Solar Nonprofit Wants to Bring Solar Energy to Low-Income Families in Allegheny County

by Amanda Waltz


March 24, 2022

Many homeowners have felt the push to go solar for a variety of reasons, including the potential to lower their carbon footprint and save money on utilities. But like any home improvement project, the transition isn’t cheap, which can deter many from taking the next step. Now one group is looking at ways to connect low-income families with solar power.

Solar United Neighbors, or SUN, a nationwide nonprofit based in Washington, D.C., recently announced the launch of the Allegheny County Solar and EV Charger Co-op, an effort to help Allegheny County residents and businesses access solar power. The co-op would be free to join and open to all homeowners and business owners in Allegheny County.

SUN also claims in a press release that, for the first time in Pennsylvania, the co-op would also include free solar installations for some low-to-moderate-income members.

The co-op would be made possible with private donations, all of which go towards “on-the-ground projects that are making solar more affordable and accessible for everyone,” according to the SUN website. The funding, SUN claims, would provide free five-kilowatt solar installations to homeowners with incomes below 80 percent of the Area Median Income until funding is exhausted.

At the time of the Allegheny County Solar and EV Charger Co-op launch, SUN was trying to raise $35,000 to “assist more families.”

“Solar is a powerful tool to cut your energy bills and protect our environment, but it’s not easily accessible to everyone,” said Henry McKay, the Pennsylvania program director for SUN. “That’s why we’ve launched this solar co-op: to help people get a better deal on an installation while providing unbiased guidance, and to some who need it most, free installations.”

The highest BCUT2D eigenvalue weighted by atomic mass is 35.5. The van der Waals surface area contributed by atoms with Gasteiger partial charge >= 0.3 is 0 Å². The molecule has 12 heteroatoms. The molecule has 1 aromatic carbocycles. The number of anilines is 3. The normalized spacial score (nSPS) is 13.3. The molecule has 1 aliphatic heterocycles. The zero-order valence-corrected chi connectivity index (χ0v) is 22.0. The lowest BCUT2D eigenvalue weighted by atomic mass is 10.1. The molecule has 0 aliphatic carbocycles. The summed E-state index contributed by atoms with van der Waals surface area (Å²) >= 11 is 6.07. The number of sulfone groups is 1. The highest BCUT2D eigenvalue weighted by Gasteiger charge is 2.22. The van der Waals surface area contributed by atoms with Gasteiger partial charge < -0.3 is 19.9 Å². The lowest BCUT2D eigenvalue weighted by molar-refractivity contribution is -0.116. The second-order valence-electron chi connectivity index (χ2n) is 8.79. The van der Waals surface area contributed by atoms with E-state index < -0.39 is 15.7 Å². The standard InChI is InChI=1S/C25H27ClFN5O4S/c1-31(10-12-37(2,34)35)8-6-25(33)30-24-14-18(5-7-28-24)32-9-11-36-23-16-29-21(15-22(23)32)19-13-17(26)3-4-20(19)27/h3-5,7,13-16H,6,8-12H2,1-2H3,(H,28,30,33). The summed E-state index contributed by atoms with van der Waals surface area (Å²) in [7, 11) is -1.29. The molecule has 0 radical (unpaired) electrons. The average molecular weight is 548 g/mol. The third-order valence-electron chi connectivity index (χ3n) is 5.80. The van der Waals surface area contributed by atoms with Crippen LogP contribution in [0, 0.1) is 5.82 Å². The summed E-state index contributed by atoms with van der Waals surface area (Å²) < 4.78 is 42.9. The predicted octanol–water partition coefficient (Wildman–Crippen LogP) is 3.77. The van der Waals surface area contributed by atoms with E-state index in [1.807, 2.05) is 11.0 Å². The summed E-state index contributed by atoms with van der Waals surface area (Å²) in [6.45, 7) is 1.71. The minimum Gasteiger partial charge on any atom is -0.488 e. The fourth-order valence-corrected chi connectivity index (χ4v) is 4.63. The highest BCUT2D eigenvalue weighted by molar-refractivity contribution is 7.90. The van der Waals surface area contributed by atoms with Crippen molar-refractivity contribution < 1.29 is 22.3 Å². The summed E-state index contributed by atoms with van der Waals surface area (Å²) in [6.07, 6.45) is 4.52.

Founded in 2007, SUN's mission is described as creating “a new energy system with rooftop solar at the cornerstone.” Besides its co-op program, the organization holds events and education programs to “help people become informed solar consumers, maximize the value of their solar investment, and advocate for fair solar policies.”

SUN also works to advocate for the equitable advent of solar energy. Currently, the SUN website urges visitors to sign a petition urging legislators to convert 30 million homes throughout the United States to solar, claiming the move would create jobs, cut air pollution, and benefit energy consumers.

According to the SUN’s estimates, the 109 Pennsylvania homes and businesses that now have solar panels because of solar co-ops represent one megawatt of solar power, $2.7 invested in the state economy, and more than 28.5 million pounds of carbon emissions avoided.

Among those working with the co-op is Hazelwood Initiative, Inc., along with the City of Bridges Community Land Trust, Pennsylvania Interfaith Power & Light, The Congress of Neighboring Communities, and 350 Pittsburgh. As part of the solar co-op, SUN committed to providing rooftop solar installations to four new units of City of Bridges Community Land Trust’s affordable housing in Pittsburgh’s Hazelwood neighborhood.

City of Bridges Community Land Trust executive director, Ed Nusser, said his organization was  “thrilled to partner with Solar United Neighbors to bring renewable energy to our new permanently affordable homes in Hazelwood,” adding that the partnership helps to ensure that all the trust’s homes “are not just affordable to buy, but affordable to live in.”

“For too long, access to renewable energy has only been available to high-income families and we are incredibly excited to work with SUN to begin to tackle environmental justice and inequity through coupling permanently affordable homeownership and resident-owned solar power,” says Nusser.

The Hazelwood Initiative serves as the community development corporation for Pittsburgh's Hazelwood and Glen Hazel neighborhoods, working to create affordable housing and other opportunities to make the areas more inclusive. Tiffany Taulton, the director of outreach and sustainability at Hazelwood Initiative, says the group hopes the co-op will be “the first step in a larger effort to provide solar to working families across our region.”

Those interested in the Allegheny County Solar and EV Charger Co-op should know it is free to join, and that joining is not a commitment to make a purchase. It is open to all homeowners and business owners in Allegheny County. For more information on how to join the Allegheny County Solar Co-op, visit

Donations to support SUN’s free solar installations can be made at


Amanda Waltz is a regular columnist with The Green Voice Weekly Newsletter